Tanaka, T., et al. (1993). “Selective long-term elimination of natural killer cells in vivo by an anti-interleukin 2 receptor beta chain monoclonal antibody in mice.” J Exp Med 178(3): 1103-1107. PubMed
The interleukin 2 receptor beta chain (IL-2R beta) is preferentially expressed in natural killer (NK) cells, but is not detected in a majority of resting T and B cells. We recently established a novel monoclonal antibody (mAb) to murine IL-2R beta and examined in vivo the effect of the mAb in mice. We found that intraperitoneal injection of the anti-IL-2R beta mAb into adult mice resulted in a selective in vivo elimination of splenic NK function in various mouse strains. The reduction of NK cell function is associated with complete disappearance of NK1.1+ cells in C57BL/6 mice. Other lymphocyte subsets in the thymus and spleen were uncompromised. T cell function was not affected by the mAb treatment as judged by allogeneic cytotoxic T cell induction. The single injection of anti-IL-2R beta mAb caused a long-term elimination of splenic NK cells, lasting for at least 5 wk. We also found that NK and/or NK precursor cells become susceptible to the mAb treatment only after birth, suggesting that functional maturation of NK cells in terms of IL-2R beta expression is a later event in the course of NK cell development. The use of the anti-IL-2R beta mAb will be useful in defining the physiological role of NK cells in host defense as well as dissecting their developmental pathway in vivo.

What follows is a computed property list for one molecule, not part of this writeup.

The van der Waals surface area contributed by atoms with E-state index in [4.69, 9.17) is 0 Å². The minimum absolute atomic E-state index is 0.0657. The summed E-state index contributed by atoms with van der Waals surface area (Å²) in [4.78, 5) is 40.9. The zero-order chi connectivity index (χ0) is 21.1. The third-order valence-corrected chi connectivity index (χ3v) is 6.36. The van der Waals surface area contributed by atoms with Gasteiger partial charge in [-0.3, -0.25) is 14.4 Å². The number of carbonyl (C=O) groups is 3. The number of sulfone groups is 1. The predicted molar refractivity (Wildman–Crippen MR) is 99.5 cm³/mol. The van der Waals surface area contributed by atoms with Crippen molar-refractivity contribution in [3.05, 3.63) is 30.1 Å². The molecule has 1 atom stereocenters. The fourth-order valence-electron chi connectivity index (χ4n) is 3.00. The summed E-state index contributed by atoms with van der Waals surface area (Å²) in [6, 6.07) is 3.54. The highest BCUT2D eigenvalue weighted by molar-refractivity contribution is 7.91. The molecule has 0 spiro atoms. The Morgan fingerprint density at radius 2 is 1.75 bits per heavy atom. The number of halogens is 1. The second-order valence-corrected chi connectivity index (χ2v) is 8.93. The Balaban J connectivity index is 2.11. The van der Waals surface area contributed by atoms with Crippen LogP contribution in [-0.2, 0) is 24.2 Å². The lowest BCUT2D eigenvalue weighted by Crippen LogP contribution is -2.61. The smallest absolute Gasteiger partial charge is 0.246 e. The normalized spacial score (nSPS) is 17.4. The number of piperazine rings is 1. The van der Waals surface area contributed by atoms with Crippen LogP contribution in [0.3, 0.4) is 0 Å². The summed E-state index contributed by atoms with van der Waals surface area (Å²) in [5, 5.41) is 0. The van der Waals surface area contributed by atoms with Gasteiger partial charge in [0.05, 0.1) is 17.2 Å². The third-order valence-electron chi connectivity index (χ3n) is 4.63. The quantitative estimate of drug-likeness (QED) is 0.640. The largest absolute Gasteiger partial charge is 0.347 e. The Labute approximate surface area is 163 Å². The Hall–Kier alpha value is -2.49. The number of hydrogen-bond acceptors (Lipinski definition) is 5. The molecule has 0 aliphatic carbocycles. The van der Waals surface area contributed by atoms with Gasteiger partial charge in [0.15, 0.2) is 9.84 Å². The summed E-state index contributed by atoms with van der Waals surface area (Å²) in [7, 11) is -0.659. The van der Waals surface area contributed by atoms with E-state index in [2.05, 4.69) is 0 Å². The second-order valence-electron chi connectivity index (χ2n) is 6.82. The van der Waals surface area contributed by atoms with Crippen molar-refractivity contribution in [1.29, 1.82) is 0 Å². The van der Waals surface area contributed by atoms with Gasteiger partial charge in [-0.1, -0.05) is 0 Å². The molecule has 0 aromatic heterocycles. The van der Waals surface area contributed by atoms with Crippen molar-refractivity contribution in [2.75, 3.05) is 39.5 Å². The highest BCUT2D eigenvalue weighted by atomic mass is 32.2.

Tanaka, T., et al. (1991). “A novel monoclonal antibody against murine IL-2 receptor beta-chain. Characterization of receptor expression in normal lymphoid cells and EL-4 cells.” J Immunol 147(7): 2222-2228. PubMed
A mAb specific for the murine IL-2R beta-chain (IL-2R beta) was produced by immunizing a rat with a rat transfectant cell line expressing a large number of cDNA-encoded murine IL-2R beta. The mAb, designated TM-beta 1, is specifically reactive with the murine IL-2R beta cDNA-transfectant but not with the recipient cell, and immunoprecipitates murine IL-2R beta of Mr 75 to 85 kDa. TM-beta 1 mAb completely abolished the high affinity IL-2 binding by inhibiting the ligand binding to IL-2R beta. Murine IL-2R beta was found to be constitutively expressed on a subpopulation of CD8+ T cells and almost all NK1.1+ NK cells in the spleen, whereas TM-beta 1 mAb inhibited the proliferation of spleen cells induced by 1 nM of IL-2. Interestingly, EL-4 cells that express murine IL-2R beta as detected by TM-beta 1 mAb can bind neither human nor murine IL-2 under the intermediate affinity conditions, although cDNA-directed human IL-2R beta expressed in the same EL-4 cells has been previously shown to manifest the intermediate affinity IL-2 binding. These results may imply that functional expression of IL-2R beta is differentially regulated between humans and mice. Finally, our neutralizing anti-IL-2R beta mAb TM-beta 1 will be useful not only for various in vitro studies but also for in vivo studies to directly investigate the possible involvement of the IL-2/IL-2R pathway in the generation and differentiation of T lymphocytes and NK cells.